COVID-19: This is how older people protect themselves against the corona virus

COVID-19: This is how older people protect themselves against the corona virus

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Risk group number one: This is how older people can protect themselves against the corona virus

More and more people are becoming infected with the novel coronavirus SARS-CoV-2. The risk of a serious illness increases significantly in advanced age. In order to minimize the risk of infection for senior citizens, visits to old people's homes have now been restricted. But there are more measures that can protect older people from the virus.

The number of COVID-19 diseases caused by the novel coronavirus is increasing significantly. As the Robert Koch Institute (RKI) explains, the risk of a serious illness from 50 to 60 years increases steadily with age. According to the experts, older people in particular can become more seriously ill after an infection due to the less well-reacting immune system. It is therefore important to protect this risk group particularly well from the virus.

No reason to panic

The coronavirus wave is rolling through Germany and the elderly and the elderly are number one risk group when it comes to infections, especially acute respiratory infections.

"Nevertheless, there is no need to panic," explains Professor Hans Jürgen Heppner, President of the German Geriatric Society (DGG) and chief physician of the Geriatric Clinic at HELIOS Clinic Schwelm and holder of the Chair for Geriatrics at the University of Witten / Herdecke .

According to the doctor, rumors and recommendations that old people should best isolate themselves at home are unfounded. "Grandma and grandpa can and should continue to be visited," says the experienced geriatrician. But he urges prudence and increased hygiene measures. Also going to church around Easter or the larger family celebration are not a good idea at the moment.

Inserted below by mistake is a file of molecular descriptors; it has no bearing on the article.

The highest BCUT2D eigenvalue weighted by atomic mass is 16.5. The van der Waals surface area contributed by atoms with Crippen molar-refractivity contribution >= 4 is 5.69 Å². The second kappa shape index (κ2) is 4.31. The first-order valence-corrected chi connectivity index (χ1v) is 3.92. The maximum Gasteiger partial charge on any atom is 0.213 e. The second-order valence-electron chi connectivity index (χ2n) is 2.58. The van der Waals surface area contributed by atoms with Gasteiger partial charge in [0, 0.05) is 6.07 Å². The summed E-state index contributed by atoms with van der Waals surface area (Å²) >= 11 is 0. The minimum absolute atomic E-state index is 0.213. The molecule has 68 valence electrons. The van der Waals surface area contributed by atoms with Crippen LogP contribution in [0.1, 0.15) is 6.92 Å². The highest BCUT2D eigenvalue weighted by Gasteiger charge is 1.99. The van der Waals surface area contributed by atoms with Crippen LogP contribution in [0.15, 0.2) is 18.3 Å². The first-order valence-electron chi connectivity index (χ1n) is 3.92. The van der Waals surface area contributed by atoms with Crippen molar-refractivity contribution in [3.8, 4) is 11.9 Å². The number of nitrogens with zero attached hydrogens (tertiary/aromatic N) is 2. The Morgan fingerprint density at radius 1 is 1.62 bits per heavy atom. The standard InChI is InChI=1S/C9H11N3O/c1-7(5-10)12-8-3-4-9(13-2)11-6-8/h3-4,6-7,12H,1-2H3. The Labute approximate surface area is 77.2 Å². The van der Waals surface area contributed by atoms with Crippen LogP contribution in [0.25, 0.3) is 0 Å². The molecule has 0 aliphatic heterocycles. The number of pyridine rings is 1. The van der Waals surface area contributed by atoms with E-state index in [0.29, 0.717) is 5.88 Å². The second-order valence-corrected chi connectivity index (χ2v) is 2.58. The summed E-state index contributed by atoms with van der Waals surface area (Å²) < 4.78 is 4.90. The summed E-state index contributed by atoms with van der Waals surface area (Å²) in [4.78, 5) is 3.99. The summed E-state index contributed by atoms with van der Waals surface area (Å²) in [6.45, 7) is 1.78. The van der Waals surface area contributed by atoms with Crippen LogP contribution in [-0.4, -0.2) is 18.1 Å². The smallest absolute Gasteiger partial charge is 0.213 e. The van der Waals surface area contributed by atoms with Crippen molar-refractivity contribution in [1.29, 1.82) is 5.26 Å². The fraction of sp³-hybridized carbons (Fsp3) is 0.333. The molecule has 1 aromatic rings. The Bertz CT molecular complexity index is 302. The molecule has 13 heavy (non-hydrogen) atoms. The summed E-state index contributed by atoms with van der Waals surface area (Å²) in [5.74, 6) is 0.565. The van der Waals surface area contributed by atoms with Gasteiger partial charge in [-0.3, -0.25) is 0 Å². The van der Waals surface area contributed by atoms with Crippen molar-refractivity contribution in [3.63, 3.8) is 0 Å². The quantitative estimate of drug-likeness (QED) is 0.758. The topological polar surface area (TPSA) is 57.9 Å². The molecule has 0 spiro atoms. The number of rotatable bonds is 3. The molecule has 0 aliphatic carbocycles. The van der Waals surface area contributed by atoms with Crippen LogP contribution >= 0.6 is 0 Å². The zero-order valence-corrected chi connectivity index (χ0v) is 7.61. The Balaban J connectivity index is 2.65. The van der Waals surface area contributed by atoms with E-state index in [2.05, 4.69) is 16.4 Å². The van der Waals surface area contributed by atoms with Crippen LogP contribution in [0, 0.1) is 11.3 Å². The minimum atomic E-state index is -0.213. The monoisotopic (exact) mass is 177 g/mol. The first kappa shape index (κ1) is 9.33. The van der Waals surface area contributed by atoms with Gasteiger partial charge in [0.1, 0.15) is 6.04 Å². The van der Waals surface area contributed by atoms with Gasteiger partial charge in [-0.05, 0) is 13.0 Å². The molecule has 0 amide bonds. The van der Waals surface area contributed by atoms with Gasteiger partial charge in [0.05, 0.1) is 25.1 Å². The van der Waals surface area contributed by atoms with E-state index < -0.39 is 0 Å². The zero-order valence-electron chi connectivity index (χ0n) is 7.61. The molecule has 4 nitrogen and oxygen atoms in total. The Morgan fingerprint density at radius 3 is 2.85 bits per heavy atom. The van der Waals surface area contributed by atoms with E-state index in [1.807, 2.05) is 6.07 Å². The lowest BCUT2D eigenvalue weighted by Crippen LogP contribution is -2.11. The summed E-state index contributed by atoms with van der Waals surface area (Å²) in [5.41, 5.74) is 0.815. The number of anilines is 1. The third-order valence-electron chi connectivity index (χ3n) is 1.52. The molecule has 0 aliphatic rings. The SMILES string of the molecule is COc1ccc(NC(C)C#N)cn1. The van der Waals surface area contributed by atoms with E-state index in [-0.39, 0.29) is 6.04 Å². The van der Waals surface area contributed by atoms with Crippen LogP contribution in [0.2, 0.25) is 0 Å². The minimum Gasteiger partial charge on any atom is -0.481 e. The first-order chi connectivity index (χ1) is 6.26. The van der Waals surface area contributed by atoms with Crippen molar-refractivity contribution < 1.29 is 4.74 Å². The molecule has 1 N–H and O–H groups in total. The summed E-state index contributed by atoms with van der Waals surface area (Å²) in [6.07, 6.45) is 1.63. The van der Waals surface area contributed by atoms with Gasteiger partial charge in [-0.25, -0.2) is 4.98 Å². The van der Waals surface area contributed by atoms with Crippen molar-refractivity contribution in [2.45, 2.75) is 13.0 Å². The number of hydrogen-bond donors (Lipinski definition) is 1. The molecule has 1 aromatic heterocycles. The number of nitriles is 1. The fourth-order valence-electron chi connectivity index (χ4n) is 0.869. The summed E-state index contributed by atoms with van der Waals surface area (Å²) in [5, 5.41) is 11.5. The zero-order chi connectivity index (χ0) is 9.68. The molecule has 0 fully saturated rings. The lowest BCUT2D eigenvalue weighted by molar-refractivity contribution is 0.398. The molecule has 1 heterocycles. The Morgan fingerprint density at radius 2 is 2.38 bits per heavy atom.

Older people are more susceptible to infections

As explained in the DGG Communication, the immune system (immune senescence) also ages with humans. The defense against infections works slower and weaker than that in younger people.

Basically, seniors are more susceptible to infections, especially acute respiratory infections, as is often the case with regular influenza flu and now also with coronavirus (SARS-CoV-2).

"In addition, the elderly often have many pre-existing and chronic comorbidities," explains DGG President Heppner. "If older age and chronic illnesses come together or even several chronic illnesses (multimorbidity), the risk of infection and death increases."

Geriatricians (geriatricians) experience this every year in the course of the flu season: In the past few years, around 90 percent of deaths due to influenza affected the 60+ age group.

Accordingly, geriatricians draw the same conclusion with regard to the as yet unknown coronavirus: The group of seniors and geriatric patients has the highest risk of becoming seriously ill or of dying from the virus.